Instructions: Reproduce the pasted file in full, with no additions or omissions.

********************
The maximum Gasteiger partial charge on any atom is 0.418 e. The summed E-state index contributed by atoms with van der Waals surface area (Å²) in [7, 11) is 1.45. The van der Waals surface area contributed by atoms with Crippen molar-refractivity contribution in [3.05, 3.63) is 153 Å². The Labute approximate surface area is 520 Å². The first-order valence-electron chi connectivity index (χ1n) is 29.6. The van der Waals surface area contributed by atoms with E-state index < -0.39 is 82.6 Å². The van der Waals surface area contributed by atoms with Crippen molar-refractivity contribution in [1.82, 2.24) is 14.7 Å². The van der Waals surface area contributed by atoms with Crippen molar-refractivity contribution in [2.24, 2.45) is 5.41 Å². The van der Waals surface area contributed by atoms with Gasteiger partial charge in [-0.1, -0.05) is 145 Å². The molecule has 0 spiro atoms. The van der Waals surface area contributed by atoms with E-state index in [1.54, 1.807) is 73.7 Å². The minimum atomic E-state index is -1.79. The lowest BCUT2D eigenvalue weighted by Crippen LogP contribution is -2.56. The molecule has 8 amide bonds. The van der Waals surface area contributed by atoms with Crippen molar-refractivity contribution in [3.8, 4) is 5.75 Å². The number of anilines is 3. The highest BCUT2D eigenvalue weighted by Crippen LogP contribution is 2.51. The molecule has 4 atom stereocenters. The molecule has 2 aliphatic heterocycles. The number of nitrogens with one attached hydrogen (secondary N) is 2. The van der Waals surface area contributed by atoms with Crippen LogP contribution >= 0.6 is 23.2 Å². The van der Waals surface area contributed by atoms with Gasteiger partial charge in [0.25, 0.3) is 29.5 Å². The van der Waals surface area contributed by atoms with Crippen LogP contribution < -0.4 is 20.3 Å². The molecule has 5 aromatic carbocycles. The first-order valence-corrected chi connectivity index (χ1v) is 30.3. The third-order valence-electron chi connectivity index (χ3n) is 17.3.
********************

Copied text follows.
The maximum Gasteiger partial charge on any atom is 0.418 e. The summed E-state index contributed by atoms with van der Waals surface area (Å²) in [7, 11) is 1.45. The van der Waals surface area contributed by atoms with Crippen molar-refractivity contribution in [3.05, 3.63) is 153 Å². The Labute approximate surface area is 520 Å². The first-order valence-electron chi connectivity index (χ1n) is 29.6. The van der Waals surface area contributed by atoms with E-state index < -0.39 is 82.6 Å². The van der Waals surface area contributed by atoms with Crippen molar-refractivity contribution in [1.82, 2.24) is 14.7 Å². The van der Waals surface area contributed by atoms with Crippen molar-refractivity contribution in [2.24, 2.45) is 5.41 Å². The van der Waals surface area contributed by atoms with Gasteiger partial charge in [-0.1, -0.05) is 145 Å². The molecule has 0 spiro atoms. The van der Waals surface area contributed by atoms with E-state index in [1.54, 1.807) is 73.7 Å². The minimum atomic E-state index is -1.79. The lowest BCUT2D eigenvalue weighted by Crippen LogP contribution is -2.56. The molecule has 8 amide bonds. The van der Waals surface area contributed by atoms with Crippen molar-refractivity contribution in [3.8, 4) is 5.75 Å². The number of anilines is 3. The highest BCUT2D eigenvalue weighted by Crippen LogP contribution is 2.51. The molecule has 4 atom stereocenters. The molecule has 2 aliphatic heterocycles. The number of nitrogens with one attached hydrogen (secondary N) is 2. The van der Waals surface area contributed by atoms with Crippen LogP contribution >= 0.6 is 23.2 Å². The van der Waals surface area contributed by atoms with Gasteiger partial charge in [0.25, 0.3) is 29.5 Å². The van der Waals surface area contributed by atoms with Crippen LogP contribution < -0.4 is 20.3 Å². The molecule has 5 aromatic carbocycles. The first-order valence-corrected chi connectivity index (χ1v) is 30.3. The third-order valence-electron chi connectivity index (χ3n) is 17.3.